I am the daughter of Holocaust survivors. No matter what paths my life has taken — marriage, motherhood, friendships, or professional accomplishments — those four words, “daughter of Holocaust survivors,” will forever define who I am.
Only other 2Gs — second-generation contemporaries — can possibly understand what that really means, and even some of them may not. As I’ve come to realize, not all of us experienced it in the same way. For many, it was just a dark cloud hanging over their home, cloaked in silence. But unlike many other 2G households, in my home they talked about it.
Both of my parents, Edith and Kurt Klinger, z’l, were born and raised in Czernowitz, in the Bukiviener section of Romania.
My mother shared her experiences of growing up as a young Jewish child in Europe before, during, and after the Holocaust. My brother Robert and I were raised on her memories of antisemitism, yellow stars, deportations, ghettos, roundups, life in hiding, being hungry, and mass executions. All children have nightmares. Mine were of cattle cars, barking dogs, and Nazis screaming out orders in German.
Although my parents showered me with love and affection, I was the vessel through which their lost childhoods, missed opportunities, and shattered dreams could be realized. My brother and I were living proof that against all odds, they, and others like them, survived to live and prosper as Jews in a land of freedom and opportunity. Devotion to family, a deep commitment to Yiddishkeit, education, hard work, and determination were the values that they instilled within us.
My mother always wanted to write about her experiences before and during the Holocaust, not just to keep a testimony for our family, but in her own words, “out of a deep sense of duty to Jews everywhere living in this world long after she would be gone.” She always was fearful that it could somehow happen again, even in her beloved America.
When she became gravely ill and could no longer speak or write about her memories, I vowed that in my capacity as chairperson of the history department at the Torah Academy of Bergen County, I would somehow try to pass the torch. I set out to create a Holocaust studies curriculum for the hundreds of students enrolled in my class throughout the years; students who didn’t grow up with an eyewitness parent, grandparent, or even great-grandparent.
The goal was to put a face on the Holocaust for every student. To personalize it for them. I realized that the way to accomplish this would be by having them meet and interact with survivors. It’s been said that if you hear from a witness to the Shoah, you become a witness yourself. Our young people today need to learn about the world that was lost — the centuries of Jewish life and culture in Europe before Hitler set out to destroy it. It was a world steeped in Yiddishkeit and culture that we will never see again. The students need to feel a sense of obligation never to forget what happened to our people from 1933 to 1945, in order to ensure that it can never happen again.
As educators, we are always searching for different ways to engage our students and have an impact on their lives. It was through these efforts that the Bare Witness project was born. This unique program bridges the gap between a history class and a living theater production. In addition to learning about racism, genocide, and World War II, students meet with Holocaust survivors, listen to their testimonies, socialize with them in Cafe Europa gatherings, and have countless opportunities to ask questions. Throughout the course, students use journaling, playwriting, role-playing, and visual art to process their feelings, thoughts, and insights. Then they collaborate to create original vignettes that incorporate the survivors’ stories in order to bring them to life on the stage. Students own their learning, and it becomes a part of who they are. This life-changing intergenerational storytelling aims to create new witnesses to the Holocaust.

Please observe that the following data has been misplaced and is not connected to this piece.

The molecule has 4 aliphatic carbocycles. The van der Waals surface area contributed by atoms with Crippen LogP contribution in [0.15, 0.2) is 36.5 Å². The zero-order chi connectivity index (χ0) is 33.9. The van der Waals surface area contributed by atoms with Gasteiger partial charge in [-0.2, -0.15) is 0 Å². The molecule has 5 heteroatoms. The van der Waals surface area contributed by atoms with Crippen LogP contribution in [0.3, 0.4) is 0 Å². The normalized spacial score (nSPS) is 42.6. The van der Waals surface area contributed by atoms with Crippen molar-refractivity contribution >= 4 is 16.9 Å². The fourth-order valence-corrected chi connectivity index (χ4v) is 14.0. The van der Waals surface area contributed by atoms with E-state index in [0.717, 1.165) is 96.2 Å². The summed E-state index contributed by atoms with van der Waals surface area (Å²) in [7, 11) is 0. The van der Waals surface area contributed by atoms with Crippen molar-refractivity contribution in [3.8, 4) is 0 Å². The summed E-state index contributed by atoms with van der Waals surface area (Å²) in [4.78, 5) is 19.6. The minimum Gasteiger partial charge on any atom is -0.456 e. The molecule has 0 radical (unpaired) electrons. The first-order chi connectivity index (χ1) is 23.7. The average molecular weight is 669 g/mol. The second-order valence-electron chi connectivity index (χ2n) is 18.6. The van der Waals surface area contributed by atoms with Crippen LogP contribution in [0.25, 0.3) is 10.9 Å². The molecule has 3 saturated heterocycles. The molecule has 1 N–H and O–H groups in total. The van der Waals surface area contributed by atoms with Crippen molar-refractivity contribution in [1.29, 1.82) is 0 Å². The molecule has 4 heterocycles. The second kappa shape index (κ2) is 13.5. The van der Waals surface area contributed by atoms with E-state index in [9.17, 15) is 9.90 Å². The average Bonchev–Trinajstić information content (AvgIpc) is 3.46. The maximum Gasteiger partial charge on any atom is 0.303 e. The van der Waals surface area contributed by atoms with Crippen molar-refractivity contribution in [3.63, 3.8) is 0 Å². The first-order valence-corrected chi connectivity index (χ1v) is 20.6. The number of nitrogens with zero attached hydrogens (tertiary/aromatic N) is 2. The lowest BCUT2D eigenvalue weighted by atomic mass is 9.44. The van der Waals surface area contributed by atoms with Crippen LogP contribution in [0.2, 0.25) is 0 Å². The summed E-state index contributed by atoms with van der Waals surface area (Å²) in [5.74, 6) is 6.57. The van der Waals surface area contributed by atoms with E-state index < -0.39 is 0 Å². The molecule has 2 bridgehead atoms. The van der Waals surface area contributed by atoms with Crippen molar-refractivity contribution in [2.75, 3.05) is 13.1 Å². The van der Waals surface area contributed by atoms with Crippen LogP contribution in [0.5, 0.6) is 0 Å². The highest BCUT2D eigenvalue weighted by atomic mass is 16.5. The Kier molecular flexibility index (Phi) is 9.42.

Our project is essential at this time, since students today are the final generation who will meet and interact with the Holocaust generation. Our students have the responsibility to bear witness for future generations, hence the creation of this initiative. The title “Bare Witness” was chosen because the clock is ticking and we are running out of time. Our cupboards are almost bare. We don’t have many eyewitnesses who are able to share their experiences with another generation.
The Torah Academy of Bergen County invites the community to watch as students bring to life the experiences of four survivors. (See box.) As Shimon Peres once said, “Six million of our people live on in our hearts. We are their eyes that remember. We are their voice that cries out. The dreadful scenes flow from their dead eyes to our open ones. And those scenes will be remembered exactly as they happened.”
Cary Reichardt of Fair Lawn holds degrees in English, history, and special education and has been teaching in TABC for 27 years, chairs the history department there, and created its Holocaust studies program more than 15 years ago. She and her husband have four children, all graduates of Jewish day schools, and seven grandchildren so far.
Who: Students at the Torah Academy of Bergen County’s Holocaust studies class
What: Offer the Bare Witness production of “Four Stories of Survival,” written and performed by TABC students, and produced, director, and edited by Cary Reichardt and Rebecca Lopkin.
When: On Thursday, April 20, at 7:30 p.m.
Where: At TABC in Teaneck
For more information: Email Ms. Reichardt at email@example.com